Sunday Reads: Trump’s Caesarism, NATO without America?, Immigration in the Book of Ruth
Kori Schake gives explains why NATO is the cornerstone of America’s global dominance:
That countries invite us into their problems is one of the great assets of the American-led order. It reinforces our power to be the guarantor of the order, giving us greater influence over the rules that are set. American hegemony has been unique in setting rules that advantage others as well as us—a mutually beneficial outcome that makes sustaining that order less expensive overall. If we had to impose rules, rather than rely on the attractiveness of our policies, American power would be a much costlier proposition.
Robert Kaplan decries Donald Trump’s “Caesarist” vision of US security:
A domineering American military, shorn of an equally effective diplomatic service and lacking cultural outreach, is itself undermined as a moral force. And without that, alliances — built on a shared liberal vision — become harder to maintain. The difference between alliance building and outright hegemony can be a fine one. All this affects the morale of the armed services for the worse. By drastically cutting or eliminating some of the main civilian elements of American power, Trump is redefining the military in a way that should make the Pentagon brass uncomfortable.
Nadav Eyal writes about the dreams Trump sold everyone in his Middle East visit:
In his visit to the Middle East, Trump sold and sold—and very successfully. Saudi King Salman became the American president’s personal hero. He is mentioned in every meeting and speech thanks to his supreme wisdom and intelligence, along with a promise to heat up the Iranian front… The Israelis received a lot of warmth for Netanyahu, sympathy towards the Israeli situation and an important visit to the Western Wall. Through his visit to the region, Trump dealt with the deep animosity in his political base in America towards Saudi Arabia and the Saudis. The Palestinians got the least, not even a right to self-determination. That’s the way it is in business. They are the smallest and weakest creatures. But Trump is such a good salesman, that even they are satisfied.
Business Insider ranks the 25 coolest tech companies in Israel:
Multinational tech companies like Google, Apple, Facebook, and Microsoft all have research centres in Israel but some of the local companies are arguably more interesting, with many of them specialising in drones, cybersecurity, and autonomous driving technology… The tech companies have been ranked based on interviews with multiple investors on the ground in Israel and what the firms have achieved over the last year.
Aaron David Miller believes that Trump should have been tougher with the Arab leaders who convened in Riyadh:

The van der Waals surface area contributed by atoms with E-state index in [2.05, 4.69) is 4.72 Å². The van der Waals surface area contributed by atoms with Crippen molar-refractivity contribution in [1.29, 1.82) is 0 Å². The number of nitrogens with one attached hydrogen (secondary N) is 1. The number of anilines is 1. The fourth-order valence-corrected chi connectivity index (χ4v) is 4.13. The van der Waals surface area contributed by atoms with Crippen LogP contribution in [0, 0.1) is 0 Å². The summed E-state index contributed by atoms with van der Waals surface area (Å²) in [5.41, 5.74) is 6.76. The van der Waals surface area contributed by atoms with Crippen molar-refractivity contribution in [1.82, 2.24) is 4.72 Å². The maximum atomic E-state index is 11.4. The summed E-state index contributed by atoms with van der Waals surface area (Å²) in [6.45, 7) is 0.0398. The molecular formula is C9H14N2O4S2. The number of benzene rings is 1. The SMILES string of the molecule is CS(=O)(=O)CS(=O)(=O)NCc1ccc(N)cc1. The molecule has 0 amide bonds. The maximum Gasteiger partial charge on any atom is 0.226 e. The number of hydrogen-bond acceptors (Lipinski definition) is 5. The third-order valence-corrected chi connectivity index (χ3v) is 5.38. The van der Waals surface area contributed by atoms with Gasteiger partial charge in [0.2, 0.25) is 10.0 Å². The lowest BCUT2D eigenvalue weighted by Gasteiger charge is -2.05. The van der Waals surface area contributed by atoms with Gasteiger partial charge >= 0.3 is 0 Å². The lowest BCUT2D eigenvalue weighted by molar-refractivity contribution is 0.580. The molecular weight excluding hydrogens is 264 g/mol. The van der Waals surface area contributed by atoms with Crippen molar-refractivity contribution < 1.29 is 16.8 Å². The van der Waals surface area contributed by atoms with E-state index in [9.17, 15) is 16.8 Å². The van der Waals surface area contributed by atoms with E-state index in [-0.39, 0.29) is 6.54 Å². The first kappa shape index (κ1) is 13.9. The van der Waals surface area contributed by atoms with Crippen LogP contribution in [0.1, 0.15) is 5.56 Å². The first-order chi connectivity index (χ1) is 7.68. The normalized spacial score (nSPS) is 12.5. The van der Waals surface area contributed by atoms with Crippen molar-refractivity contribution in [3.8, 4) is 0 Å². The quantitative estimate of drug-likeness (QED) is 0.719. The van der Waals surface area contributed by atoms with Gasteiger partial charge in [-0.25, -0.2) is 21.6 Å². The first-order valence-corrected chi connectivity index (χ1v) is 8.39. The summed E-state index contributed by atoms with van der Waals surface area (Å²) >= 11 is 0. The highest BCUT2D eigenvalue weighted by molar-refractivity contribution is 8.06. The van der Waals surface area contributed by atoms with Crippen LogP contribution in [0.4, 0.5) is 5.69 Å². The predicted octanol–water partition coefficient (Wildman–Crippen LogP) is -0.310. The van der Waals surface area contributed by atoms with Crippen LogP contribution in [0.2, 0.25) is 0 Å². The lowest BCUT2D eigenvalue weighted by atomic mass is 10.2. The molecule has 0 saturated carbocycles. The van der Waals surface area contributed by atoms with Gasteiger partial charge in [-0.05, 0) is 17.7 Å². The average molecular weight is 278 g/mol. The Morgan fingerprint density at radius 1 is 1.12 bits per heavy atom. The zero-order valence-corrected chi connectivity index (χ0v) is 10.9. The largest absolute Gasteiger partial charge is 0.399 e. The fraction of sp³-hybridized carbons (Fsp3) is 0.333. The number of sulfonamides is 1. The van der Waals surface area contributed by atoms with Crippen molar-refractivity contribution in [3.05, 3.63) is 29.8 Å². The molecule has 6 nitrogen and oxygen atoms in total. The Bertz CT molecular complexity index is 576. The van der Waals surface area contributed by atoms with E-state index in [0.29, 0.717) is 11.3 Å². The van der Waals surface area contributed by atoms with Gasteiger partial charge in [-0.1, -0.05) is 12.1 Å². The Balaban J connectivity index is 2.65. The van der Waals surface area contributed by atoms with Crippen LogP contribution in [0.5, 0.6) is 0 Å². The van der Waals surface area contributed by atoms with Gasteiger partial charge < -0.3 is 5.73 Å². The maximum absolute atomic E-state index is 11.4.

But Riyadh is also part of the problem. To talk — as the President did — about shared values between America and a state that is undemocratic, repressive, discriminates against women, and gays, whose political elite relies on a partnership with a clerical establishment that legitimizes, expounds and spreads a puritanical form of Islam that is anti-semitic, anti-Christian, anti-western and funds religious educational programs, mosques, imams and religious schools that do the same, not only enables the very forces the US is trying to defeat, but identifies America with a Muslim nation that hardly represents moderate or progressive views.
The Washington Institute’s Fabrice Balanche believes that there is a growing risk of international confrontation in the Syrian desert:
Going forward, an international agreement on how to occupy former IS territory is growing more urgent by the day. Without such understandings, the parties run the risk of direct confrontation between Russian and American forces. For instance, how would Washington respond if U.S.-backed rebels were bombed by Russian aviation? And how might Moscow and Damascus react if Syrian army forces or their militia allies are struck in the Badia again? At a time when the Russian ground presence in Syria is reportedly growing and multiple factions are rushing to seize former IS territory in the desert, the potential for missteps is high, and the resultant diplomatic and military fallout could be dangerous.
Rabbi Jeremy Fine offers some suggestions for moves that could help save Conservative Judaism:
I am all for hearing everyone in the room as long as someone at the end points in the direction we are headed. When I was in my final year of Rabbinical School a classmate of mine suggested that the Conservative Movement needed a “Pope.” He wanted one individual leader who was able to make statements and synergize. The current model of multiple seminaries doing different things, dues to the Rabbinical Assembly, USCJ, then USY, Ramah and Schechter includes a lot of voices. Five years later I agree with this classmate of mine. We need a Pope.
Ahead of Shavuot, Margo Schlanger talks about illegal immigration in the Book of Ruth:
Ruth is a story not just of conversion but of immigration, and illegal immigration at that; I’ll explain below… Ruth stands in for all of us as the best kind of receiver of Torah: She is simultaneously brave and kind. She chooses to make compassion her guiding value, and she boldly ventures to join a new community that in turn accepts her fully. In the story, Ruth’s kindness, her chesed, awakes corresponding compassion in those around her.
I hope, this year, she also inspires our communities to act with kindness and chutzpah, to welcome strangers in need as she was welcomed.